How to give a great demo? Here is advice from Chris Shipley that all of us should keep in mind:
Keep the mean time to demo brief. You had a brilliant idea for a product. You saw a compelling market need. All of that is context for the demonstration, you are certain. Sure, the back story can be interesting, but give the history context by showing the product first. Keep your introduction brief. If you can, skip it all together. Once you have the audience engaged with your product, youll have license to share a lot more detail.
Demonstrate use cases, not feature sets. You packed a lot of features into your product. Yet, sadly, few people buy products for the features, they buy them for the functionality. Remember the old line: people dont buy drills, they buy holes. Demonstrate what your product does, not how it does it.
Focus on results first, process second. Its in our nature to show Step 2 after Step 1, and before Step 3. The sequential process, though, doesnt always make for the most compelling demonstration. If the result is whats exciting about your product, show it first, capture the audiences attention, then tell them how you did it.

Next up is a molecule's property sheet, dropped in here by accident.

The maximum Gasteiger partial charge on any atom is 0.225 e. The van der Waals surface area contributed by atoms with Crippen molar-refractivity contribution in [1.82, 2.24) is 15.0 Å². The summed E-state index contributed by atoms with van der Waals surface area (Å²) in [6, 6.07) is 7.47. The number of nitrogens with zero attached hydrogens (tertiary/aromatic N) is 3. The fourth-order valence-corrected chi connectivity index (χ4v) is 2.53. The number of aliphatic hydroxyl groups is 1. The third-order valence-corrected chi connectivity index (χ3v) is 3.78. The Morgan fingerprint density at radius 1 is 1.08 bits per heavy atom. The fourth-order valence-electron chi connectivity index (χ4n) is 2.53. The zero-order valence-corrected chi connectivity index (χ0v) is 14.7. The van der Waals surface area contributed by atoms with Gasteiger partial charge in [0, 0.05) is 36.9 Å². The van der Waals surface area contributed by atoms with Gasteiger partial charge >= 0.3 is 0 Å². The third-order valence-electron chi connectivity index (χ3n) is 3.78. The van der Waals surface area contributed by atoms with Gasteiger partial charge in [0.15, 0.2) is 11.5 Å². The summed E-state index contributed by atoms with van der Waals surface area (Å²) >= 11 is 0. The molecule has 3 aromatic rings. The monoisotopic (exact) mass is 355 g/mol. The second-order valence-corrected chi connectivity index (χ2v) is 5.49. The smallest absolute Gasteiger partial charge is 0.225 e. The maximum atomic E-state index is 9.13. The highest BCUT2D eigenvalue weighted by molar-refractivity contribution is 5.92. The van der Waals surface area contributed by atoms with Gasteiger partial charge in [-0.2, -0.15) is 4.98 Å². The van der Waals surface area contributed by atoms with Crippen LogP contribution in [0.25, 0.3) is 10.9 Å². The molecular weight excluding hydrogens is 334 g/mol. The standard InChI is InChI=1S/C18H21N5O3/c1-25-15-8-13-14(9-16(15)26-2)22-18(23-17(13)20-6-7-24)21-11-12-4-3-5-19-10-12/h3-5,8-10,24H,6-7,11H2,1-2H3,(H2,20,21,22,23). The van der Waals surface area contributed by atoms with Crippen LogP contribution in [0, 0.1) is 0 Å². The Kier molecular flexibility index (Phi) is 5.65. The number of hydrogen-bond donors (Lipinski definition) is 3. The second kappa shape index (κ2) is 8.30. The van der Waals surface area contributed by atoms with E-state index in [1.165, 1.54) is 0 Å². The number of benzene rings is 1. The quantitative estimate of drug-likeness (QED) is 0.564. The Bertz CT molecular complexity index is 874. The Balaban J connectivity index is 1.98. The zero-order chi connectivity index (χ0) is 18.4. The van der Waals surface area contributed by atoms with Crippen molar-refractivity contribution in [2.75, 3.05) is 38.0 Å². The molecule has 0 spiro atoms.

Forget the architecture. Youve designed your product to work elegantly in a multi-tier, integrated data structure, supporting a variety of end-point devices. And no one in the audience cares. That carefully drawn architecture slide, even when projected on a 12-foot screen, is an eye chart to the audience and confuses more than it clarifies. Skip it and stick to showing the product.
India had its first Demo-like event, Proto.in, in late Jaunary in Chennai. While we still have a long way to go, this is a good start. Indian companies need platforms to showcase the innovative work that’s happening. Hopefully, we will also see Demo itself come to India in the next couple years. With a growing domestic user base, there are now plenty of opportunities for companies to create solutions focused on the market within.
TECH TALK Demo 2007+T